2020 has brought seismic change to the globalised shipping and logistics sector and with cost pressures high on the agenda, the importance of competitive currency exchange has never been more clear.
Every journey within the shipping industry plays its part in the international supply chain and relies on cross-border relations as well as a number of interaction points. In addition, the pandemic has brought changes to rules relating to crew changes, shore leave, seafarer repatriation as well as additional requirements regarding PCR tests and even some ports prohibiting ships from high-rusk countries. That’s why movements in the currency markets can not only affect your profits, but also the day-to-day operations of every vessel.
How international payments affect the shipping and logistics industries
Every shipping provider may be required to make a number of international payments to pay for a single journey, from crew salaries to on-board supplies and docking fees.
All of these expenditures must be settled at different points before and after the journey, while local port authorities may even have different payment procedures. This could result in a typical day requiring you to make multiple payments in different currencies to pay for your vessels around the world.
With this in mind, we’re delighted to offer a flexible and cost-effective currency exchange solution that works to save you both time and money.
How we can help your business save money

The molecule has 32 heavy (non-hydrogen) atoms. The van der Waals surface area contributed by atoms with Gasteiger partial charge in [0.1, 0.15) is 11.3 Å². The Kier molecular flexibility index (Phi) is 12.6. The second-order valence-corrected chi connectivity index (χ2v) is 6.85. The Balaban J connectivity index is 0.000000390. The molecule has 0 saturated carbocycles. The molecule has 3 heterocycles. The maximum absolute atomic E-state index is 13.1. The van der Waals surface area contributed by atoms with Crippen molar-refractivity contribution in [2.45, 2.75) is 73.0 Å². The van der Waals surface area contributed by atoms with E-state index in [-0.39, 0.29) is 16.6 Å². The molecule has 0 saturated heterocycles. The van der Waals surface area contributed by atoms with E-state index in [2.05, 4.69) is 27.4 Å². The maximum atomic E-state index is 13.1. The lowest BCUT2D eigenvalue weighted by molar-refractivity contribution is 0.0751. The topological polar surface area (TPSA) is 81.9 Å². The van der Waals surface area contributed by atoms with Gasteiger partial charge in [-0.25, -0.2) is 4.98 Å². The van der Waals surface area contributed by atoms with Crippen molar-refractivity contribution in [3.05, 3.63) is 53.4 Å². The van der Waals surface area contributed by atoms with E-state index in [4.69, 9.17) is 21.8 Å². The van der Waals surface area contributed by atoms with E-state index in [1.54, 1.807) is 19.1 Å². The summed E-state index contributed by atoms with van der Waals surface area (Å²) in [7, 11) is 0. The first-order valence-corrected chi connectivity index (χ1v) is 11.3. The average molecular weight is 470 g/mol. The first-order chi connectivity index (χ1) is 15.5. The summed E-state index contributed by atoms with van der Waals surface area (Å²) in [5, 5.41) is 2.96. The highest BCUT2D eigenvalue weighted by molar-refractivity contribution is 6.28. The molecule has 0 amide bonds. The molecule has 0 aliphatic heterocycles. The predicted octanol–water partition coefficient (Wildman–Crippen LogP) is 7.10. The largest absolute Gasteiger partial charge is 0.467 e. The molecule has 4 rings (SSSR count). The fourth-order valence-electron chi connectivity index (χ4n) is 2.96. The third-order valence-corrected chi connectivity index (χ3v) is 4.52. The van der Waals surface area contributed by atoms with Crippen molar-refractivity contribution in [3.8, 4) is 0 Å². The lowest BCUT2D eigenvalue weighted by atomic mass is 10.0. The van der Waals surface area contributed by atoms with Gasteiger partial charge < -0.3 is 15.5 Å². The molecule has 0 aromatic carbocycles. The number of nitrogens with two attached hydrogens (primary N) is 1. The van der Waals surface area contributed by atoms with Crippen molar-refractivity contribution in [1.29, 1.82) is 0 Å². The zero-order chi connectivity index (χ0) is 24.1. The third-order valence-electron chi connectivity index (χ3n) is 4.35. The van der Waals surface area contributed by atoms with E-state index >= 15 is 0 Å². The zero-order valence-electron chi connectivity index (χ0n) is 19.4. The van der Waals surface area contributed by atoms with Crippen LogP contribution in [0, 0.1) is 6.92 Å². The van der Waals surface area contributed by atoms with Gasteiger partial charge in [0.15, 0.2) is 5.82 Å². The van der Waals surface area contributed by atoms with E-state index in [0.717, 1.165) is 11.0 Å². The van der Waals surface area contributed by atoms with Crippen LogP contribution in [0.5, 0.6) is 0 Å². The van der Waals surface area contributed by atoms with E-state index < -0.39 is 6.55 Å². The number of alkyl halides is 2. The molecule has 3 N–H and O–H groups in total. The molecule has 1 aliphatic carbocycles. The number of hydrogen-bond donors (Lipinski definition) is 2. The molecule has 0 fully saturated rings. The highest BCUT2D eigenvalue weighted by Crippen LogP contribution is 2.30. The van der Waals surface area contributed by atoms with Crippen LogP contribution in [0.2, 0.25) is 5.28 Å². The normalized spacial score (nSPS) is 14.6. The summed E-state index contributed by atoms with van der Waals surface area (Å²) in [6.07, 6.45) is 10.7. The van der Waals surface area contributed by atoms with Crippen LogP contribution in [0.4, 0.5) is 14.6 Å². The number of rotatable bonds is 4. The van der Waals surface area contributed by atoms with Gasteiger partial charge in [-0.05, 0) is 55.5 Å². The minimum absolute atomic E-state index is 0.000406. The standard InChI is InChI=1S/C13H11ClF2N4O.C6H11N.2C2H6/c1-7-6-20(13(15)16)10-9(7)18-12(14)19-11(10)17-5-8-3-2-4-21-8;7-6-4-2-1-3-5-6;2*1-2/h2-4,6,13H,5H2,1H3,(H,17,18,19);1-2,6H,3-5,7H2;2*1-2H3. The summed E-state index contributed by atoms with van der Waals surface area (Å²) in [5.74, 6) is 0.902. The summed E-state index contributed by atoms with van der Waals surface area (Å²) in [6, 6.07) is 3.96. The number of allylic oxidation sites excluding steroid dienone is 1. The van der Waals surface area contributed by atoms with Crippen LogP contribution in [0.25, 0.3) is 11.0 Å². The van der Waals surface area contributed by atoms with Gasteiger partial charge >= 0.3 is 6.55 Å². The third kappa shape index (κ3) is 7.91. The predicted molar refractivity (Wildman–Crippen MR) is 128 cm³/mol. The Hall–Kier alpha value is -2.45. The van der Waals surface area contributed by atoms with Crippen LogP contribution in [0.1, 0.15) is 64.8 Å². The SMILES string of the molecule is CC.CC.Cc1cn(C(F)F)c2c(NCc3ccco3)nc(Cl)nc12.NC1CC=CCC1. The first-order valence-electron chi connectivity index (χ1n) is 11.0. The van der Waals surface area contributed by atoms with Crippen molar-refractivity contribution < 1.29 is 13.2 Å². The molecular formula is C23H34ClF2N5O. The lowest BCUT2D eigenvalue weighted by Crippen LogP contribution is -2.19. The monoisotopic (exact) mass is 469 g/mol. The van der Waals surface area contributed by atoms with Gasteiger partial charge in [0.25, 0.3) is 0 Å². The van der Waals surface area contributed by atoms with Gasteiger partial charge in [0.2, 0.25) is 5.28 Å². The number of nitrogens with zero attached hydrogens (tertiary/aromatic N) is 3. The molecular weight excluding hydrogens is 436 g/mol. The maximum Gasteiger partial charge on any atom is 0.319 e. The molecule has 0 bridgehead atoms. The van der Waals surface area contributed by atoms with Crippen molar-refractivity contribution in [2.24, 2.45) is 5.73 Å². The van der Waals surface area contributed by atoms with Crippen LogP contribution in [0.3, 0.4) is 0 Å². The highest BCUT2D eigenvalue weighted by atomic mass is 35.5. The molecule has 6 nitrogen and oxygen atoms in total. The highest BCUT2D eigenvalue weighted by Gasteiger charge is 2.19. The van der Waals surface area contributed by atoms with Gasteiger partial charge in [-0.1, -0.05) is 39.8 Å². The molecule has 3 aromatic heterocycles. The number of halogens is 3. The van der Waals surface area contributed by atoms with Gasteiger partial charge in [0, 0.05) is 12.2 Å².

We can help you navigate your way through the foreign exchange market and save money on payment routes. We do this by leveraging our local clearing capabilities to help solve the complexities of settling to local port authorities worldwide.
Your business multi currency account provides you the flexibility to pay crew members around the world on an ad-hoc or recurring basis, manage additional costs due to the pandemic and minimise cash on board vessels through account and card services to operators and the crew.
Our team of experienced account managers look after thousands of businesses, a large proportion of which work within the shipping industry, enabling us to propose tailored solutions to help protect their finances. With global payment solutions for international businesses, as well as strategies for currency risk management, we work to take the stress and cost out of foreign exchange.
The impact of Covid-19 on shipping
The spread of the coronavirus has had a major impact on the shipping industry. Chinese shipping was the first to be affected by the outbreak, but it did not take long for the global maritime industry to feel the impact of the pandemic. The disruption caused by Covid-19 is the primary driver of the global shortage of shipping containers. This has resulted in a significant increase in container freight rates from Asia: the cost of a 40ft unit reached $10,000 for the first time in January 2021. As a consequence, importers around the world have had to contend with skyrocketing freight costs.
Many industry experts anticipate that shortages and port congestion could continue to cause problems into early 2022. However, there is reason for cautious optimism: the shipping industry is starting to recover from the worst effects of the coronavirus outbreak. The pandemic has given the industry the opportunity to assess how it can become more resilient and adaptable in the face of future pandemics. Securing the best possible rates on international payments is one way in which shipping industry professionals can accomplish this.